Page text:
About $1.1 billion of the economic stimulus package just approved by Congress is devoted to comparing the merits and risks of the differing treatment options a patient and physician face when determining the best course of medical care for any given condition. The comparative program’s mission is to provide the properly documented value of drugs, medical devices, surgical procedures, and other treatment options so more-informed decisions can be made. There is also the expectation that treatment comparisons will discourage the use of expensive treatments when less expensive options prove more effective.
A council of as many as 15 federal employees will be chartered to coordinate research, initiate comparative studies, and advise President Obama and members of Congress on the most effective ways to invest the $1.1 billion. Similar councils are in effect in England, France, and other countries around the world. The US Health and Human Services Department will oversee the program and the financial expenditures it suggests.
Advocates of the bill look to it as a means of saving both money and lives. Others cite the program as a means of reining in the $2.2 trillion per year spent on health care in the US. While healthcare spending currently accounts for about 16% of the nation’s gross domestic product (GDP), expectations are that healthcare spending will climb as high as 25% by 2025 if better means of control aren’t established.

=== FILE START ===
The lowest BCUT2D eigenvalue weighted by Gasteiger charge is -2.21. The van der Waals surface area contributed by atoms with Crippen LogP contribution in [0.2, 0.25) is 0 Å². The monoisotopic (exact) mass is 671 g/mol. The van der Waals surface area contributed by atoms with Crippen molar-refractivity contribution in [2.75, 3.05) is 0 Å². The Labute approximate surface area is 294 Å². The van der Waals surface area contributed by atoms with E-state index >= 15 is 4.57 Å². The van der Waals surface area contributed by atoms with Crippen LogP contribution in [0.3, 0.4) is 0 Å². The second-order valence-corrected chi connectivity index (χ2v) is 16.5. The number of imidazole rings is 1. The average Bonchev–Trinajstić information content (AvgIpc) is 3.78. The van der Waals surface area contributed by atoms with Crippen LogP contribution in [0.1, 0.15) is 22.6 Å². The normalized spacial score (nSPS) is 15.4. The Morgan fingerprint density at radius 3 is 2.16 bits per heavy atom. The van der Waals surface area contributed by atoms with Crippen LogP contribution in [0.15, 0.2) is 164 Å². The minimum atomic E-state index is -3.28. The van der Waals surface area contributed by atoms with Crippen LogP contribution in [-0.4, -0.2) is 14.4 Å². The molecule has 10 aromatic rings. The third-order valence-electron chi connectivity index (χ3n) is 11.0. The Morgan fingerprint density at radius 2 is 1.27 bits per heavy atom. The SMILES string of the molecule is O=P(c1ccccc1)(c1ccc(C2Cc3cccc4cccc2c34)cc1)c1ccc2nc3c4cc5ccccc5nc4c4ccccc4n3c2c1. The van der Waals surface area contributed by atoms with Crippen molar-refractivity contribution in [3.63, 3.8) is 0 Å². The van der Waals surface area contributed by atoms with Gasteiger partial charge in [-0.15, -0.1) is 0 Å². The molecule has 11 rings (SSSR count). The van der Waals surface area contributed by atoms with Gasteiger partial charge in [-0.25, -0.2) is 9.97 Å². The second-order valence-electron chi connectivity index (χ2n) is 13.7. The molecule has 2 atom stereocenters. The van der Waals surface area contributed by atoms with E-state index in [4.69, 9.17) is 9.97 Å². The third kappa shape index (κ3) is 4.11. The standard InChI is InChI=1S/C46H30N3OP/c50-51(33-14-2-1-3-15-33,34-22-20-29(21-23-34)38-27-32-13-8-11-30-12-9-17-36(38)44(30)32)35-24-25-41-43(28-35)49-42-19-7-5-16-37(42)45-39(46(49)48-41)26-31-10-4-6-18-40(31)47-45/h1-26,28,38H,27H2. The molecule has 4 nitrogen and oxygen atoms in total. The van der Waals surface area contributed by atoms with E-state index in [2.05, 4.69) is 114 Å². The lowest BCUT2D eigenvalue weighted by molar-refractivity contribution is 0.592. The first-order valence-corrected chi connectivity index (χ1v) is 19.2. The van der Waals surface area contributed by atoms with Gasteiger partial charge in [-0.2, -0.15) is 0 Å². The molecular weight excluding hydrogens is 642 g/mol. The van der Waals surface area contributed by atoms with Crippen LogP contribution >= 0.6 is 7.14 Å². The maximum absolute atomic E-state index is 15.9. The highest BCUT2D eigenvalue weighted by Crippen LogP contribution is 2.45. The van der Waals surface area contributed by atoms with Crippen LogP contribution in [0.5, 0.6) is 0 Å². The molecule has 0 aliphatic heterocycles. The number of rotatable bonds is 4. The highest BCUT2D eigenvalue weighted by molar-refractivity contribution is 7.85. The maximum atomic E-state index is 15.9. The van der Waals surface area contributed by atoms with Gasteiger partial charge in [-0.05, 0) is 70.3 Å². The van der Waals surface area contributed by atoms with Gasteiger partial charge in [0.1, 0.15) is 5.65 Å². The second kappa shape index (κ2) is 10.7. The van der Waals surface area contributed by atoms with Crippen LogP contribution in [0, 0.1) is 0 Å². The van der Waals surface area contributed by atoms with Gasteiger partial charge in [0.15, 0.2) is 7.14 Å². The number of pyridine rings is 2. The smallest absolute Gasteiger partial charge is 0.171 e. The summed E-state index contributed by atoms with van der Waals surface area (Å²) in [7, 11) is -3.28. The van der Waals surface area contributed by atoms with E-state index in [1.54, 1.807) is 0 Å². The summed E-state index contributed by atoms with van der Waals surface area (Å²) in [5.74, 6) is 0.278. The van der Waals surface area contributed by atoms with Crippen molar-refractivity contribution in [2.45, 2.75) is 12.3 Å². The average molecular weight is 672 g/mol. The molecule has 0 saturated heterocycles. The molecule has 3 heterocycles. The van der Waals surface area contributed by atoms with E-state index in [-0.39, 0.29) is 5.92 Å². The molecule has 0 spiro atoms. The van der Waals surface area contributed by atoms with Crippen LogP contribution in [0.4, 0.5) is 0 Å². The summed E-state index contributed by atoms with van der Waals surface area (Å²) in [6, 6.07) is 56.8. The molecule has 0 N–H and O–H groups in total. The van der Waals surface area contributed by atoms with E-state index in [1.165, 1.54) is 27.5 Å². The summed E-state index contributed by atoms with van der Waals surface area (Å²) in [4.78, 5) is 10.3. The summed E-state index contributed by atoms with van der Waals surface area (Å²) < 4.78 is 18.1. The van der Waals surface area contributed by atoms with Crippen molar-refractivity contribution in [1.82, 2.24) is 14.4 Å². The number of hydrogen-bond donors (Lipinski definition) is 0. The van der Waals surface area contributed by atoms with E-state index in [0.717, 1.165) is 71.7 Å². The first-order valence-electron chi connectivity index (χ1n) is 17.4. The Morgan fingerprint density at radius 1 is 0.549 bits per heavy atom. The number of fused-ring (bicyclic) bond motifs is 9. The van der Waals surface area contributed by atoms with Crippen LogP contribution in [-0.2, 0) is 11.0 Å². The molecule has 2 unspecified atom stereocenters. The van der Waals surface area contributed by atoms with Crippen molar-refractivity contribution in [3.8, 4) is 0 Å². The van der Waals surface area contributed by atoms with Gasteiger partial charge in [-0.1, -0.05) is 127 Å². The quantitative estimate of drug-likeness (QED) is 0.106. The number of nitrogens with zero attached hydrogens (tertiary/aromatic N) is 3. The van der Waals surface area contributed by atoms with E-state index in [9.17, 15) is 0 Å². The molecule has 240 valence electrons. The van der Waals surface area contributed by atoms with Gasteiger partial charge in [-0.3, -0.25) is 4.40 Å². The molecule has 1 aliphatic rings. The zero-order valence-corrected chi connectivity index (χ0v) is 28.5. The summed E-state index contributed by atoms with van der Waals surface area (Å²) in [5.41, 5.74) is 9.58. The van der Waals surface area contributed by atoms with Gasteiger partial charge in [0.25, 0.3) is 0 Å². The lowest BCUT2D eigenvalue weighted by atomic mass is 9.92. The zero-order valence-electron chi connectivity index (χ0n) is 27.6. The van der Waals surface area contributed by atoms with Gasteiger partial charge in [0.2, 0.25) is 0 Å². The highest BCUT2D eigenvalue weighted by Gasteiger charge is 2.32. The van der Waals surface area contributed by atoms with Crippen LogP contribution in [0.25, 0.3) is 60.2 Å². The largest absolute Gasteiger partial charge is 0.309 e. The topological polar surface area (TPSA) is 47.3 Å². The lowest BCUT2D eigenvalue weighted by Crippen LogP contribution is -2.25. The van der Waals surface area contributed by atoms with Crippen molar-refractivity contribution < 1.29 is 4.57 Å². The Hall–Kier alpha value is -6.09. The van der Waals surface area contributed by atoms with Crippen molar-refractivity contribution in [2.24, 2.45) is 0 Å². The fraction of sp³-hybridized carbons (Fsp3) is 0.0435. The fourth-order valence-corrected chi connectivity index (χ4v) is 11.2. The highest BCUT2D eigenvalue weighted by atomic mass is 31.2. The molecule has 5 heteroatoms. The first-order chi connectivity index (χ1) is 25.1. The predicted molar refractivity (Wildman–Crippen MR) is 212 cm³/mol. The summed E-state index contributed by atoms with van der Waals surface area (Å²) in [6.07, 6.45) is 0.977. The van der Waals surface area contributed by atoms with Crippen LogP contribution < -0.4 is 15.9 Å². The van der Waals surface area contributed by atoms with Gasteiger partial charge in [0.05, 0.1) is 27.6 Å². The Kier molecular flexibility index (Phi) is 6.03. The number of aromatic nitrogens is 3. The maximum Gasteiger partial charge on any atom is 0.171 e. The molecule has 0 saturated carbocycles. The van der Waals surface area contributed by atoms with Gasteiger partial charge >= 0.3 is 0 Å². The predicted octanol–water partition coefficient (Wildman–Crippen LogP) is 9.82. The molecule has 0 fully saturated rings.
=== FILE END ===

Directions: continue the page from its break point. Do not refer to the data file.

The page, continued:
Proponents, including pharmaceutical and medical devices manufacturers, say the program will merely ration health care, perhaps detrimentally, and take medical decisions out of the medical community and into government control.
Another concern over the program is the imbalanced proportion of medical studies conducted on mostly white, male subjects. White women and minority patients of both genders often achieve different results from a specific treatment than those found in medical studies on white men. As these gender and ethnic differences become more apparent under a broader scope of study, the medical scientific community has taken these variations into consideration but the predominance of studies on white men is still an issue. The council will have the power to conduct broader testing to identify and address these variations.
While monies will be funded immediately, the council has several years to spend the full amount. In the meantime, discussion is under way to determine how this new regulation, requiring comparative analysis of medical care, will work under the existing Medicare program and to what degree alterations to that program need to be made.